It is important to underscore that the neural activity differences in the present study were observed despite a lack of measured behavioral differences. Because of the role of the DS in the execution of behavioral patterns, neural differences may be due in part to unmeasured behavioral difference. Though such differences are always possible, in the present study they seem highly unlikely for a few reasons. Neural comparisons were made only when rats were highly proficient with the task and were observed to be highly task focused. The period of greatest neural differences was the time between the instrumental response and entry into the food trough, whereas the average latency of this behavior was essentially identical for the two age groups. Furthermore, neural differences were consistently observed in certain places (e.g., during reward anticipation) but not others (e.g., response to the trial-onset cue), and though the time course of neuronal activation often differed substantially, the time course of neuronal inhibition was generally similar in both brain regions of each age group. Together, these findings are consistent with the interpretation that fundamental age-related neural processing differences exist, especially in the DS, even during similar behavior/contexts, which speaks to differences in neural architecture, processing efficiency, and/or the physiological impact of salient events.
In conclusion, we found that reward-related salient events strongly tap into the DS of adolescents but not adults, which could indicate a new locus within networks responsible for age-related behavioral and psychiatric vulnerabilities. This basal ganglia structure plays a central role in normal learning and memory, habit formation, and other aspects of motivated behavior, and its dysfunction is associated with psychiatric problems (41–43). Therefore, learning more about how the activity of this region changes through development, along with its interaction with other key brain regions, will be critical to our understanding of the mechanisms of adolescent vulnerabilities and the future design of clinical interventions. The complexity of adolescent behavioral and psychiatric vulnerability is likely multifactorial, involving many brain regions. Thus, the DS is only one of many interacting regions that together (and not in isolation) are likely critical to the behavioral and psychiatric vulnerabilities of adolescence. It is our hope that with techniques like adolescent electrophysiological recording and the behavioral clamp approach to studying age-related neural processing differences in behavioral contexts, we can begin to appreciate the substrates of adolescent vulnerability at the network level.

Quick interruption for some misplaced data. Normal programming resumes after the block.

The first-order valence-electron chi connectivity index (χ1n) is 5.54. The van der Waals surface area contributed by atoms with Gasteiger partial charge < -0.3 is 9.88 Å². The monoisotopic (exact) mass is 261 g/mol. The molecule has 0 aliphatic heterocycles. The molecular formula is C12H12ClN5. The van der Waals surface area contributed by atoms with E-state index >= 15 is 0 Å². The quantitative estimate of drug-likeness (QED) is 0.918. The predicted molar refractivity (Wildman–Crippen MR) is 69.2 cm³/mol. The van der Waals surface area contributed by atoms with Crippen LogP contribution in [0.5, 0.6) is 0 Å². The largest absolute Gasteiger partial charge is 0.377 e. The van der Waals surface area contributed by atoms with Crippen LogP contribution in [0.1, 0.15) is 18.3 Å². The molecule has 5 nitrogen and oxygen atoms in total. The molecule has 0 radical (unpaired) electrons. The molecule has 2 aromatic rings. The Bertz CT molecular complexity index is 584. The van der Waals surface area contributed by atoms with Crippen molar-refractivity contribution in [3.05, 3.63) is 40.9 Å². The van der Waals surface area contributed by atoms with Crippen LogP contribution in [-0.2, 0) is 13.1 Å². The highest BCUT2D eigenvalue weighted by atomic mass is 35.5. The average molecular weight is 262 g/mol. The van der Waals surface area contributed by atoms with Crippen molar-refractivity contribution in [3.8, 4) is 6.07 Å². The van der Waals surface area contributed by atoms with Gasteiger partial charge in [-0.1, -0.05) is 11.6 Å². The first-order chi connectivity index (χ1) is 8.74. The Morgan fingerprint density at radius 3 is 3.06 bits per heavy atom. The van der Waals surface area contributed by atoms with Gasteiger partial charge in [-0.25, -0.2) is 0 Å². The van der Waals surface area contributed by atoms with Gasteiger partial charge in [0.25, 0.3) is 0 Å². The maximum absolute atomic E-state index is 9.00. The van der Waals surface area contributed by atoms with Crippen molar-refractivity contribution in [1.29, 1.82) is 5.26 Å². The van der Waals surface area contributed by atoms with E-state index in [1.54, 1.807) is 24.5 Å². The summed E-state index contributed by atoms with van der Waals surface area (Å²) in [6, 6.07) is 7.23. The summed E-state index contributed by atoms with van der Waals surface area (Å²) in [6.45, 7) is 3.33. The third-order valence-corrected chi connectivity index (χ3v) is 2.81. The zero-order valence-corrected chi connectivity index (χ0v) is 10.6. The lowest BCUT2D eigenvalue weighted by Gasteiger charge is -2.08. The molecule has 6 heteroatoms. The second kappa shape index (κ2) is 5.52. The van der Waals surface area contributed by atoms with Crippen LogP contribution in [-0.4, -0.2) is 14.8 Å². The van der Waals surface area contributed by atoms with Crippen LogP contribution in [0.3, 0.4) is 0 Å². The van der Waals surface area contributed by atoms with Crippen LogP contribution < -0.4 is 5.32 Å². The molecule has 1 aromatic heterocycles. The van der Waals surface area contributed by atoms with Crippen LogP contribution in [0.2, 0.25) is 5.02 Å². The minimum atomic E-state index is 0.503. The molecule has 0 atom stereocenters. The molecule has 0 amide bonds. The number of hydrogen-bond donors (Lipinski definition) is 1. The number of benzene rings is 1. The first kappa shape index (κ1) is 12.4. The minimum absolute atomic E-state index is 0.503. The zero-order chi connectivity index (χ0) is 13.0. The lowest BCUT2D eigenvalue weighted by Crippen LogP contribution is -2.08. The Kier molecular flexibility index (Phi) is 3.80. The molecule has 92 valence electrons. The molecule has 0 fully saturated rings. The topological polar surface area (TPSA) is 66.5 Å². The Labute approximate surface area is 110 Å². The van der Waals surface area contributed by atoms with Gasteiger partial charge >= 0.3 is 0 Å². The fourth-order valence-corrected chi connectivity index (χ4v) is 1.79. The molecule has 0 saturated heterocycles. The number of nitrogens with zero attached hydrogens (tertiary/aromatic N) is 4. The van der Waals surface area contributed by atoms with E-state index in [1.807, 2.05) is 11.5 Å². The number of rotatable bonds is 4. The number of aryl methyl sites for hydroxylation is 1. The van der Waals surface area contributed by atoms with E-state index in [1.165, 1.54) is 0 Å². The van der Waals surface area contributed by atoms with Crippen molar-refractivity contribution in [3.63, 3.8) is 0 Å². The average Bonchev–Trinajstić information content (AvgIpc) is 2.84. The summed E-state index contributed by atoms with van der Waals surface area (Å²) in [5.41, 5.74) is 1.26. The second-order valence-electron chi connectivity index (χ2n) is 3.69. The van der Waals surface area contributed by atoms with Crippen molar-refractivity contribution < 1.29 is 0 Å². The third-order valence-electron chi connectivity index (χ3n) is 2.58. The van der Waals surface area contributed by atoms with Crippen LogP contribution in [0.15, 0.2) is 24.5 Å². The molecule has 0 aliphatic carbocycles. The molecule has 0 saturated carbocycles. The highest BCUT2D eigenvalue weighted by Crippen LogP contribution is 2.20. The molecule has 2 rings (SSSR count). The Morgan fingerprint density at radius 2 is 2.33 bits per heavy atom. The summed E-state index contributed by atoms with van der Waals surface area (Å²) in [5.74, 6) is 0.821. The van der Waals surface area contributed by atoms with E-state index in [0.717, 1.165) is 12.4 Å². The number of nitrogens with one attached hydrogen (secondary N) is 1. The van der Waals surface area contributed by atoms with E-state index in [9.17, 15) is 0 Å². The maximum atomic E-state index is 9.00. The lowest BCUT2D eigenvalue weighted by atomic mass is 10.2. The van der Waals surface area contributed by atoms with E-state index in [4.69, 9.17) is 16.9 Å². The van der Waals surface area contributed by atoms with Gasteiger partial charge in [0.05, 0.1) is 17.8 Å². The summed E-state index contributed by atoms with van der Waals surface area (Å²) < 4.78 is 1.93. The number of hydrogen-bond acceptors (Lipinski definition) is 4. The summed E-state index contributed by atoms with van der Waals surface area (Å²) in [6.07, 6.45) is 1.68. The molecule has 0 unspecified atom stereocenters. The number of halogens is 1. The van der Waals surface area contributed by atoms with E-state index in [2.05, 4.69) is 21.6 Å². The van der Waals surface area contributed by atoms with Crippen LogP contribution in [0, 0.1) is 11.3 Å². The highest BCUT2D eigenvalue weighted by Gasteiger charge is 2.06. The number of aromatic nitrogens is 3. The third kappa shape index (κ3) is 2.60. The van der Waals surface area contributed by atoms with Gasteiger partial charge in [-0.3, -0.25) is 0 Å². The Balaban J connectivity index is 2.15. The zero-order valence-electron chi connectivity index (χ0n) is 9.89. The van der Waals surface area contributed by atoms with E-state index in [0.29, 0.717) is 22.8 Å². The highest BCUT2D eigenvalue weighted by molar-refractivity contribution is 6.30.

Materials and Methods
Subjects and Surgery.
Animal procedures were approved by the University of Pittsburgh Animal Care and Use Committee. Adult male (postnatal day 70–90, n = 12) and pregnant dam (embryonic day 16; n = 4) Sprague–Dawley rats (Harlan) were housed in climate-controlled vivaria with 12-h light/dark cycle (lights on at 7:00 PM), and ad libitum access to chow and water. Litters were culled to no more than six male pups, which were then weaned on postnatal day 21 (n = 16). Adult surgeries were performed after a minimum of 1 wk of habituation to housing. Adolescent surgeries were performed at postnatal day 28–30. Eight-wire microelectrode arrays were implanted in NAc or DS (SI Materials and Methods). Recordings were made as described previously (28) while rats performed a behavioral task. Single units were isolated using Offline Sorter (Plexon) through a combination of manual and semiautomatic sorting techniques (44).
Behavioral testing procedures were conducted as described previously (28, 45). Rats learned to perform an instrumental poke for food pellet rewards (Fig. 1A and SI Materials and Methods). At each session, the total number of trials, the average latency from trial-onset cue to the instrumental response, and the latency from the instrumental response to pellet retrieval were assessed. Age × session repeated-measures ANOVAs were performed using SPSS software on all of these measures (α = 0.05), with lower-bound df corrections where the assumption of sphericity was violated.